• RM1 - blue

  • RM2 - lilac

  • RM5 - green

  • RM10 - red

  • RM50 - blue/gray

  • RM100 - violet

The backsides of the notes have images showing various sectors of the Malaysian economy. The RM100 note symbolizes the manufacturing sector, RM 50 bank note depicts the mining sector, RM 10 note symbolizes transportation sector, RM 5 bank note shows image from country’s construction sector and the RM2 note symbolizes the telecommunication sector. Few commemorative bank notes have also been issued on various occasions including an RM50 polymer banknote. The production and distribution of both coinage and banknote in the currency is taken care of by the central bank of the country i.e. Bank Negara Malaysia.

History


Malaysia has a long, deep and complex history in context of the currencies that were used as a medium of exchange in the country as it had been ruled by numerous rulers that had their own currencies. The country had seen many sorts of currencies, be it the tin ingot money in which tin ingots were used as a monetary unit or animal money in which coins were minted in the shapes of various animals and insects and also currencies of the Malacca Sultanate, coinage of Kelantan and Johore, Kedah coins, Perils tin coins and Terengganu Coins, until in the start of the 16th century when Malaysia was attacked by the foreign powers of that time. First the Portuguese laid their hands on the country and started to mint their coins followed by the Dutch and then the British.

Till 1837, Spanish silver dollars were accepted as the legal tender in the country but from then onwards it changed over to the Indian rupee. Rupee served as the official monetary unit for 30 years and after that, silver dollars as a currency was re implemented. In 1903, straits dollar were looked upon as the official currency and it replaced the silver dollar again. In 1963 the thirteen states got united and soon after the union induced Malaysian dollar replacing the straits dollar. The responsibility to issue the new currency was given to the newly established Bank Negara Malaysia. The currency, until 1973, went along with the Singapore dollar and the Brunei dollar as the exchange rate between the three was maintained at par. The currency of Malaysia was termed as Malaysian dollar in the English language but Malaysian ringgit in the Malay language, but in 1975, ringgit was adopted as the sole name of the currency and it was pegged to the US dollar @ 1 dollar = RM3.80.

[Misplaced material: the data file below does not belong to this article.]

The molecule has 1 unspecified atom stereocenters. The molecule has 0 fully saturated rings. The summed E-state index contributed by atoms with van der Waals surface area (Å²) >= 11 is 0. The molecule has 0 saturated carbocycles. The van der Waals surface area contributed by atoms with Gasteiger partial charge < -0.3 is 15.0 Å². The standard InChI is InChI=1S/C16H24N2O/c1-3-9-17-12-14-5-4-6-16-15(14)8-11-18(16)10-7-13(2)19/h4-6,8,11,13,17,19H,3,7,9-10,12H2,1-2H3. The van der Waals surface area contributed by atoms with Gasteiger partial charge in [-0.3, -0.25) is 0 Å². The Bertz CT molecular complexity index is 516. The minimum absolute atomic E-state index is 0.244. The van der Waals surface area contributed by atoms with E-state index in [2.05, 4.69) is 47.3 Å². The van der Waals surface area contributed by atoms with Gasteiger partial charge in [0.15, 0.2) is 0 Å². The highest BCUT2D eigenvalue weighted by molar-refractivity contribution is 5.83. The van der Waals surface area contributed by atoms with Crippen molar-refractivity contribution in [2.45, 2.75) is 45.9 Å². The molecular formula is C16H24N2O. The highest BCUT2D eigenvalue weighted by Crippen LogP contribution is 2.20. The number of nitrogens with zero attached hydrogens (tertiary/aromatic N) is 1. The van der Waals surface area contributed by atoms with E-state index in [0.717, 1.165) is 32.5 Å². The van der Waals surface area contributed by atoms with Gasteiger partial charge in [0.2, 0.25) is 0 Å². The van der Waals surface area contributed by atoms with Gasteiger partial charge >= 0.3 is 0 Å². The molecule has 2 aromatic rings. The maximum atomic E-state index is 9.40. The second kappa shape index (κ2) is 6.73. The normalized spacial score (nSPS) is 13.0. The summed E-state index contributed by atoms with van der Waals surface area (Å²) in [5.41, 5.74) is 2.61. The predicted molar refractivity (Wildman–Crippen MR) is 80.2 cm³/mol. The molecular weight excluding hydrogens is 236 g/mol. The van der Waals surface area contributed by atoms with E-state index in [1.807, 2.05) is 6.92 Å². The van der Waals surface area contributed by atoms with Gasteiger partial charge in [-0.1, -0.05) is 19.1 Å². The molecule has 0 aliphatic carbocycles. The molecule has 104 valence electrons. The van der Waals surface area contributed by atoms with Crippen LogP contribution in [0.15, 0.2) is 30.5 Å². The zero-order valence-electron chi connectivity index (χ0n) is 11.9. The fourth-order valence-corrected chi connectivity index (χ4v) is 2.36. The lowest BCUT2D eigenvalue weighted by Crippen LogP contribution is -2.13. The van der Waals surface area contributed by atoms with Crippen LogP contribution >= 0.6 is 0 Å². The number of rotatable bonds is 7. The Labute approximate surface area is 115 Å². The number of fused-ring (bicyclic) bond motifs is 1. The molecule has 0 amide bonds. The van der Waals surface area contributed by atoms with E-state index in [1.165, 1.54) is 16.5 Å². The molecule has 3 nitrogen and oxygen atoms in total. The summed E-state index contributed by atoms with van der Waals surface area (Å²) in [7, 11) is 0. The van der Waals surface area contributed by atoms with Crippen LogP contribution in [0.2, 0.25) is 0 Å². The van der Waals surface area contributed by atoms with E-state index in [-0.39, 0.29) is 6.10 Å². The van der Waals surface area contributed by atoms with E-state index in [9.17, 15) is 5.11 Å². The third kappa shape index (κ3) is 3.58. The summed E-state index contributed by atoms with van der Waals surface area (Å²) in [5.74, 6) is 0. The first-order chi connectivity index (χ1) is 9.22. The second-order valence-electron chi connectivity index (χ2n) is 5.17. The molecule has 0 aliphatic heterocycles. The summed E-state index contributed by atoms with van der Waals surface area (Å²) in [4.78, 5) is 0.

The sign that was used for the new currency i.e. "$" remained the same even after change of name of the currency. "RM" as the Malaysian ringgit symbol replaced the dollar symbol in as late as in 1990s. The prevailing bank note series in the country is the third one, which was issued in 1996-1999, the prior series being withdrawn from circulation. The first series was issued as and when the currency was introduced in 1967. With the adoption of new spelling system for the national language i.e. Bahasa Malaysia, a new series of banknotes were issued in 1982 with the new spellings. This series even had some of the banknotes that are not issued in the current series namely RM20, RM500 and RM1000 and had an identical design pattern like the first series. The third series was issued in the spirits of Wawasan 2020.

Factors affecting the exchange rates between two countries


The volatility in the foreign exchange rates depends upon a numerous macro economic factors that have different degrees of importance to different economies of the world. Some special and exceptional factors affecting the rates may also exist in the case of different countries. Following are shown the common factors on which the foreign exchange rate depends

  • Flow of imports and exports between the countries
  • Flow of capital between the countries
  • Relative inflation rates
  • Fluctuation limits on exchange rate imposed by the governments of the countries
  • Merchandise trade balance
  • Rate of inflation in the country
  • Flow of funds between the countries for the payment of stock and bond purchases
  • Relative growth
  • Short term and long term interest rate differentials
  • Cost of borrowings
 
   Disclaimer | Privacy Statement

Copyright crnindia.com, All rights reserved world wide